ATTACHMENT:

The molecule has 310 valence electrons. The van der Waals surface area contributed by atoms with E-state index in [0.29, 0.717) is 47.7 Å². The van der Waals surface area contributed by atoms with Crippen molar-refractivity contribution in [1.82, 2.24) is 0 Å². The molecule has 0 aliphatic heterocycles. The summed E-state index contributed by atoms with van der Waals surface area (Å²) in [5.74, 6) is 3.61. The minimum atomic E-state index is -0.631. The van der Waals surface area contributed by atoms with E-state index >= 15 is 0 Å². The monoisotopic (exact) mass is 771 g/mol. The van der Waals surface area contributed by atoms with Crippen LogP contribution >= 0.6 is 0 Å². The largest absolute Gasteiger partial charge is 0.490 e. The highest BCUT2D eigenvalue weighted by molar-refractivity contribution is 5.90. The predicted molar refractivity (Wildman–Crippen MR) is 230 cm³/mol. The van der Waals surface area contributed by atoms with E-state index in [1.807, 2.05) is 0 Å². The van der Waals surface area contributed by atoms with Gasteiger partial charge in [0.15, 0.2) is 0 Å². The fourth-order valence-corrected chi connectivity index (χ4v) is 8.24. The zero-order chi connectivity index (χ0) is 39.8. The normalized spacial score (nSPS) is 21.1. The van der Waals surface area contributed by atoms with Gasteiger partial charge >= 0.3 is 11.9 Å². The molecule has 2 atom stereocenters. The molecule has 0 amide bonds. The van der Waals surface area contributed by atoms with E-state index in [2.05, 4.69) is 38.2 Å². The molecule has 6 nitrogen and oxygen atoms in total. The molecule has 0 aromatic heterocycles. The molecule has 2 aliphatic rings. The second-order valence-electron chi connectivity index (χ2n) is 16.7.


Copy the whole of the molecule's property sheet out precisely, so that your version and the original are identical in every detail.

The molecule has 310 valence electrons. The van der Waals surface area contributed by atoms with E-state index in [0.29, 0.717) is 47.7 Å². The van der Waals surface area contributed by atoms with Crippen molar-refractivity contribution in [1.82, 2.24) is 0 Å². The molecule has 0 aliphatic heterocycles. The summed E-state index contributed by atoms with van der Waals surface area (Å²) in [5.74, 6) is 3.61. The minimum atomic E-state index is -0.631. The van der Waals surface area contributed by atoms with E-state index >= 15 is 0 Å². The monoisotopic (exact) mass is 771 g/mol. The van der Waals surface area contributed by atoms with Crippen LogP contribution >= 0.6 is 0 Å². The largest absolute Gasteiger partial charge is 0.490 e. The highest BCUT2D eigenvalue weighted by molar-refractivity contribution is 5.90. The predicted molar refractivity (Wildman–Crippen MR) is 230 cm³/mol. The van der Waals surface area contributed by atoms with E-state index in [1.807, 2.05) is 0 Å². The van der Waals surface area contributed by atoms with Gasteiger partial charge in [0.15, 0.2) is 0 Å². The fourth-order valence-corrected chi connectivity index (χ4v) is 8.24. The zero-order chi connectivity index (χ0) is 39.8. The normalized spacial score (nSPS) is 21.1. The van der Waals surface area contributed by atoms with Gasteiger partial charge >= 0.3 is 11.9 Å². The molecule has 2 atom stereocenters. The molecule has 0 amide bonds. The van der Waals surface area contributed by atoms with E-state index in [2.05, 4.69) is 38.2 Å². The molecule has 6 nitrogen and oxygen atoms in total. The molecule has 0 aromatic heterocycles. The molecule has 2 aliphatic rings. The second-order valence-electron chi connectivity index (χ2n) is 16.7.